> About a year ago, I engaged in a short debate with a lecturer about whether
> students understand the homework they do or not. This lecturer insisted that
> since students can solve the homework problems, it means they understood the
> Suddenly, I realised that this has a connection to a famous problem in
> Artifical Intelligence, which we call the Chinese Room problem.
Yes, that's a cute analogy! :-)
> The paradox makes sense now. The students don't understand the true problem and
> solutions behind the problem, but they know the rules of solving the problem
> and how to apply them. Therefore, they operate like a Chinese Room translator
> who seems to understand Chinsese.
I think that it's the difference between knowing how to do something,
and understanding to the point that you can articulate it. I used to
ace all my math classes through differential equations and applied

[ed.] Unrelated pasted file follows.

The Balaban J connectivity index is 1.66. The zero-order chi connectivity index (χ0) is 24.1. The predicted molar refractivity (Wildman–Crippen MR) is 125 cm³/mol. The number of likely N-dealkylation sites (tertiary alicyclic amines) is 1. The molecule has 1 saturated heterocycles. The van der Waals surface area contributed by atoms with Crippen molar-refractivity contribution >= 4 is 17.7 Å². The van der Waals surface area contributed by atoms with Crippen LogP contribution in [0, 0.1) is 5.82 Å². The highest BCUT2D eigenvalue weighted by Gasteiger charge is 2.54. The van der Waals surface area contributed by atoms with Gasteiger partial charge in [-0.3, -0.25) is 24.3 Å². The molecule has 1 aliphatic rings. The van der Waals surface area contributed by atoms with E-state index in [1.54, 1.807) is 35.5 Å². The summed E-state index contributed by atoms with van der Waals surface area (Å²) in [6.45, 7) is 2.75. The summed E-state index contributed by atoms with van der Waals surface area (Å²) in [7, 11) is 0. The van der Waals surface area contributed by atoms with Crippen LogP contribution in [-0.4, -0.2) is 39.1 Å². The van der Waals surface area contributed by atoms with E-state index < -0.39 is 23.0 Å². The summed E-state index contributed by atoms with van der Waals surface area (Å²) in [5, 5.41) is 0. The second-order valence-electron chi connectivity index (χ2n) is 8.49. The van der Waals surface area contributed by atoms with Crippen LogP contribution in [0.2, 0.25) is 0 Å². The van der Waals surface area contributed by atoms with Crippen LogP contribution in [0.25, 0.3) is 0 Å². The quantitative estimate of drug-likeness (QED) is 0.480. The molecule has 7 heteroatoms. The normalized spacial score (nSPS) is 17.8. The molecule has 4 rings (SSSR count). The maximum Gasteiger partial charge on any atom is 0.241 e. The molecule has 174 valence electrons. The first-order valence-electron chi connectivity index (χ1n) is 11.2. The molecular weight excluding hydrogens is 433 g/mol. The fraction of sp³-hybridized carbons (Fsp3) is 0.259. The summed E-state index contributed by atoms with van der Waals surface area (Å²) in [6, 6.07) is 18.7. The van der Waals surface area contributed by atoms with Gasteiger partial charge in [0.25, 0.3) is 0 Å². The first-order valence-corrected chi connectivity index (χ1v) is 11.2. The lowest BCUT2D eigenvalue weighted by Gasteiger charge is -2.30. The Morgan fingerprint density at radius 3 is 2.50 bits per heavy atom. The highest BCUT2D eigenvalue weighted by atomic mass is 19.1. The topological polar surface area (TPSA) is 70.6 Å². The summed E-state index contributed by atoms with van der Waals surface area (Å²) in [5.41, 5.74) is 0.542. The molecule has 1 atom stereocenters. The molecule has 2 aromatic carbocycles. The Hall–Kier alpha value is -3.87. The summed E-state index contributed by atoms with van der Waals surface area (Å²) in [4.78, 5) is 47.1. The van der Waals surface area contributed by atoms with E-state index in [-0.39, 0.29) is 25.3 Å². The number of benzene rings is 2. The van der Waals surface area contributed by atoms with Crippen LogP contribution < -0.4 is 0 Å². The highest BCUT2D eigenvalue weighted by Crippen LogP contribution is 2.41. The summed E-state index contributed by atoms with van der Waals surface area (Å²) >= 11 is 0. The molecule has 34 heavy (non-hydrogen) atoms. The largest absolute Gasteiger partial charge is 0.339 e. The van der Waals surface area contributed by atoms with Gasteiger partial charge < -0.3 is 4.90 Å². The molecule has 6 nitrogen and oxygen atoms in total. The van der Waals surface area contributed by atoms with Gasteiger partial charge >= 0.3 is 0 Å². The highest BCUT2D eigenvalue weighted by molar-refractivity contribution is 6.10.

analysis (my downfall came later when things got abstract). However,
it wasn't until I was 26 that anyone forced me to explain that stuff.
At that point I was lucky enough to be tutoring a 35 year old man,
who, not a deep thinker, was certainly a thorough and careful one.
He didn't let me get away with ANYTHING! And by God when I got through
explaining differentials and vector calculus to him, I finally *really*
understood it (instead of merely being able to do all the problems).
But how important is this more profound understanding? The answer
clearly is: it depends on what you want to use your skills or your
knowledge for. Some things I want to understand to the point of
being able to articulate them; other things I don't. It depends on
one's own values, for one thing.
This archive was generated by hypermail 2b30 : Fri Oct 12 2001 - 14:40:12 MDT